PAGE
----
I learned a lesson about the importance of using a bee smoker very early in my beekeeping career.
I was 15 or 16, and so I was not nearly as wise as I am now (OK, that sounds a little highfalutin’. How about: I’m not quite as ignorant now as I was then!).
I had only been keeping bees a short time, but figured that I really knew what I was doing.
One day I was out in the back yard doing something unrelated to the bees (probably trying to get out of mowing the yard.)
On a whim, I decided to take a quick peek into one of my hives. I wasn’t wearing any protective equipment, and I didn’t bother to get the bee smoker.
I only wanted to take a quick peek!
Let’s Get That Kid!
Well, it was as if those bees were laying in wait for me, with nothing better to do than teach an ignorant kid a lesson.
As soon as I pried the hive lid up just enough for bee bodies to squeeze through…
Two stings on the arm and one on the leg. It was a very short peek indeed!
I Learned the Lesson Those Bees Taught Me…
Actually, several lessons could be derived from that episode of ignorance.
But since this is the smoker page, we’ll focus on that lesson: If I’d had a smoker going, it’s very unlikely that I would have been stung at all.
And I did heed the lesson the bees delivered that day: I’ve never since opened a hive without a bee smoker puffing away.
How Smokers Work…
In truth, we don’t fully understand just exactly all the ways in which smoke helps to modify bee behavior.
But we’re fairly certain of two effects of smoke in diminishing the defensive response of honey bees:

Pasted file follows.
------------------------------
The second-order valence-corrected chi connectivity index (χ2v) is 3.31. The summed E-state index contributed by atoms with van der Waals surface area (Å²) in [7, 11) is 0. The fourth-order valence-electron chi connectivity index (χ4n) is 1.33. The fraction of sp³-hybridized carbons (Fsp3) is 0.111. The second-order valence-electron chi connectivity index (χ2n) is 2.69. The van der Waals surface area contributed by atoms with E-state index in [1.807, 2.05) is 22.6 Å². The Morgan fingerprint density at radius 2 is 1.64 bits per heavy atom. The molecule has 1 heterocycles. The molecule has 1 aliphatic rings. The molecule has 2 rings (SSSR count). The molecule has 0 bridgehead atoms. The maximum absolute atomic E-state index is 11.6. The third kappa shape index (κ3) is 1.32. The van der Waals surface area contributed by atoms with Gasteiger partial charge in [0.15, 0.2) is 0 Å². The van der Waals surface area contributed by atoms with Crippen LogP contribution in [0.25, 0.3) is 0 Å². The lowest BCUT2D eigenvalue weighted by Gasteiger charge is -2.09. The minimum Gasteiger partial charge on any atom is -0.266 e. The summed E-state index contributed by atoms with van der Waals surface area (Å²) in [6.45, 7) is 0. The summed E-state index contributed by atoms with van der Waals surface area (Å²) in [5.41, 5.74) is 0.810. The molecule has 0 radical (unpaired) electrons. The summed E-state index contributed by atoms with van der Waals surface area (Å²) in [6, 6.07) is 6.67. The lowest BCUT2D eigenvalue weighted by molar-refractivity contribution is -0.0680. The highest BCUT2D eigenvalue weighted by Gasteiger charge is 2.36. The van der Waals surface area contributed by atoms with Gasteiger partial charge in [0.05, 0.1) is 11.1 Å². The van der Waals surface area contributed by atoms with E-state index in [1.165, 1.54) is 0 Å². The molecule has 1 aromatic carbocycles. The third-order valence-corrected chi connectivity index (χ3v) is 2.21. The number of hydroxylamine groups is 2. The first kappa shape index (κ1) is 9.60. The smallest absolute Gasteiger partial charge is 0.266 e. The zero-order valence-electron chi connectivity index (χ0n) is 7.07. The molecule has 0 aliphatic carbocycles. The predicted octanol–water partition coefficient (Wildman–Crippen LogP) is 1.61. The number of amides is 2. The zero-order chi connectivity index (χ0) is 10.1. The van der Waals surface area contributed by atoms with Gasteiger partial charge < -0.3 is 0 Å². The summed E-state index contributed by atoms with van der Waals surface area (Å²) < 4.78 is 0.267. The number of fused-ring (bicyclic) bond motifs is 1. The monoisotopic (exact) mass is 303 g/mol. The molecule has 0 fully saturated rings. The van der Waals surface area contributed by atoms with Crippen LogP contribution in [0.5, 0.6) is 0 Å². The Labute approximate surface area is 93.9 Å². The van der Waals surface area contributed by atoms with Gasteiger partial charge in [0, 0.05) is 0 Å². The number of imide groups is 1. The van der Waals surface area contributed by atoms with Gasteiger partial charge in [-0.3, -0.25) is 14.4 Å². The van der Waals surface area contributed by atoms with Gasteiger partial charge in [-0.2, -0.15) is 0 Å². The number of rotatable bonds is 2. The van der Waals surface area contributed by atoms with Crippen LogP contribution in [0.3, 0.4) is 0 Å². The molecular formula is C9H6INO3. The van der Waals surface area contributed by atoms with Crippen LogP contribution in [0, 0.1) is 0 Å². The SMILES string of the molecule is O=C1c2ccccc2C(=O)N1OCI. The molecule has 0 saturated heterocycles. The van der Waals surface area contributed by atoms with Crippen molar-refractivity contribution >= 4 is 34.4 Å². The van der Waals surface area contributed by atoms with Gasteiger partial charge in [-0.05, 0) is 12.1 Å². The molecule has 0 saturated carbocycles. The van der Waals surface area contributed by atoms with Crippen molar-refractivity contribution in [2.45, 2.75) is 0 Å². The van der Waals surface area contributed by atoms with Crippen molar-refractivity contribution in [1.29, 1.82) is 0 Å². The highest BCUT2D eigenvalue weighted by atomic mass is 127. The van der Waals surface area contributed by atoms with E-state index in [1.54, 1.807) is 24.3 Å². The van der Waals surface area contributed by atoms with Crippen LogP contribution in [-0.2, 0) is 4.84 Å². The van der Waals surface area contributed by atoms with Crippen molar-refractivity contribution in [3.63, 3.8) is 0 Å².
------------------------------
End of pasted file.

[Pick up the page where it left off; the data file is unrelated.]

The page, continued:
1) Creating Confusion
Each worker bee in a hive has a distinct job to perform. One of those jobs is guarding the hive.
Bees on guard duty spend their time at full alert, constantly vigilant for any threats to the hive’s security. At any indication of an intruder (that would be you, beekeeper!), they are the first to respond.
And if a guard bee decides that something is wrong, she releases a pheromone that alerts other bees to the situation.
The signal “intruder alert!” can spread very rapidly throughout the hive, making potentially thousands of bees ready to attack within just a few seconds.
But smoke wafting through the hive shuts that response down.
The smoke masks the alert pheromone, cutting the lines of communication. Because of the smoke, mass confusion reigns, where there otherwise might have been a mass retaliation against the intruder.
2) Setting Off Internal Alarms
The second way that smoke works is by setting off an internal fire alarm within each bee.
The bees seem to instinctively understand that smoke = fire = possible evacuation.
And just as you might grab your wallet or purse on the way out of your burning home, the bees prepare to evacuate by gorging themselves on honey. If they have to abandon their hive and start anew, they will need all of the honey they can carry for subsistence and for building new comb.
So between the crippled communications and the frantic engorgement upon honey, the bees are considerably less likely to respond defensively to your intrusion into their home.
Smoke Isn’t a Magic Shield…
If you’re a newbie beekeeper, don’t think of the smoke as an impermeable force field that will totally repel the bees.
The smoke is just a tool, which in combination with utilizing proper techniques and timing when working a hive, will keep the bees defensive response to a minimum.
Using Bee Smokers
The first step to using a bee smoker, obviously, is to get it lit with a nice, smoldering burn.